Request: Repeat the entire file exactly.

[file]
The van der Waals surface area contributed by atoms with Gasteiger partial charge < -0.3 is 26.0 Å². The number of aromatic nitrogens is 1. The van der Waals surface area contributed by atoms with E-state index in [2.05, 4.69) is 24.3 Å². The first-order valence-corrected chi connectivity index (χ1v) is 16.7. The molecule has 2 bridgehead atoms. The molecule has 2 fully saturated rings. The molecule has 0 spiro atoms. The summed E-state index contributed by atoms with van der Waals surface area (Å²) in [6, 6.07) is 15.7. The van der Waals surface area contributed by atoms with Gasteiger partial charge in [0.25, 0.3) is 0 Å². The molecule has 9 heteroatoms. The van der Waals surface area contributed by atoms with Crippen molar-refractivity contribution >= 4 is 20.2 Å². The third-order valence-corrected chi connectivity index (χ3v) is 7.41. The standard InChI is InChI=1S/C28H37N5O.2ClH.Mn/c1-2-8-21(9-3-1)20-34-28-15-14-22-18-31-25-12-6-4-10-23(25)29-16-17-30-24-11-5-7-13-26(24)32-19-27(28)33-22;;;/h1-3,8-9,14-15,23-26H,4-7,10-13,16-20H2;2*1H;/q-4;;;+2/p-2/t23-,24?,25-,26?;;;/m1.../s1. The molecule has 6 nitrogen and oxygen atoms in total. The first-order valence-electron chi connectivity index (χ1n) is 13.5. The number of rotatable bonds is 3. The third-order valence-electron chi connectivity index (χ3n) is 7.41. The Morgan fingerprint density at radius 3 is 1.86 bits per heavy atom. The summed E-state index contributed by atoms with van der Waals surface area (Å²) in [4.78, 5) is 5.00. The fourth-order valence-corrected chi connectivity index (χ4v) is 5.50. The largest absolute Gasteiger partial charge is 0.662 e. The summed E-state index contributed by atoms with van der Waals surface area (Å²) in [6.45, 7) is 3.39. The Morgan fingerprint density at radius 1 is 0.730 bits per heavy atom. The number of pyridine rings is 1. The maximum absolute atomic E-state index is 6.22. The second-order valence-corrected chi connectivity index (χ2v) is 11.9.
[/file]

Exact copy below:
The van der Waals surface area contributed by atoms with Gasteiger partial charge < -0.3 is 26.0 Å². The number of aromatic nitrogens is 1. The van der Waals surface area contributed by atoms with E-state index in [2.05, 4.69) is 24.3 Å². The first-order valence-corrected chi connectivity index (χ1v) is 16.7. The molecule has 2 bridgehead atoms. The molecule has 2 fully saturated rings. The molecule has 0 spiro atoms. The summed E-state index contributed by atoms with van der Waals surface area (Å²) in [6, 6.07) is 15.7. The van der Waals surface area contributed by atoms with Gasteiger partial charge in [0.25, 0.3) is 0 Å². The molecule has 9 heteroatoms. The van der Waals surface area contributed by atoms with Crippen molar-refractivity contribution >= 4 is 20.2 Å². The third-order valence-corrected chi connectivity index (χ3v) is 7.41. The standard InChI is InChI=1S/C28H37N5O.2ClH.Mn/c1-2-8-21(9-3-1)20-34-28-15-14-22-18-31-25-12-6-4-10-23(25)29-16-17-30-24-11-5-7-13-26(24)32-19-27(28)33-22;;;/h1-3,8-9,14-15,23-26H,4-7,10-13,16-20H2;2*1H;/q-4;;;+2/p-2/t23-,24?,25-,26?;;;/m1.../s1. The molecule has 6 nitrogen and oxygen atoms in total. The first-order valence-electron chi connectivity index (χ1n) is 13.5. The number of rotatable bonds is 3. The third-order valence-electron chi connectivity index (χ3n) is 7.41. The Morgan fingerprint density at radius 3 is 1.86 bits per heavy atom. The summed E-state index contributed by atoms with van der Waals surface area (Å²) in [4.78, 5) is 5.00. The fourth-order valence-corrected chi connectivity index (χ4v) is 5.50. The largest absolute Gasteiger partial charge is 0.662 e. The summed E-state index contributed by atoms with van der Waals surface area (Å²) in [6.45, 7) is 3.39. The Morgan fingerprint density at radius 1 is 0.730 bits per heavy atom. The number of pyridine rings is 1. The maximum absolute atomic E-state index is 6.22. The second-order valence-corrected chi connectivity index (χ2v) is 11.9.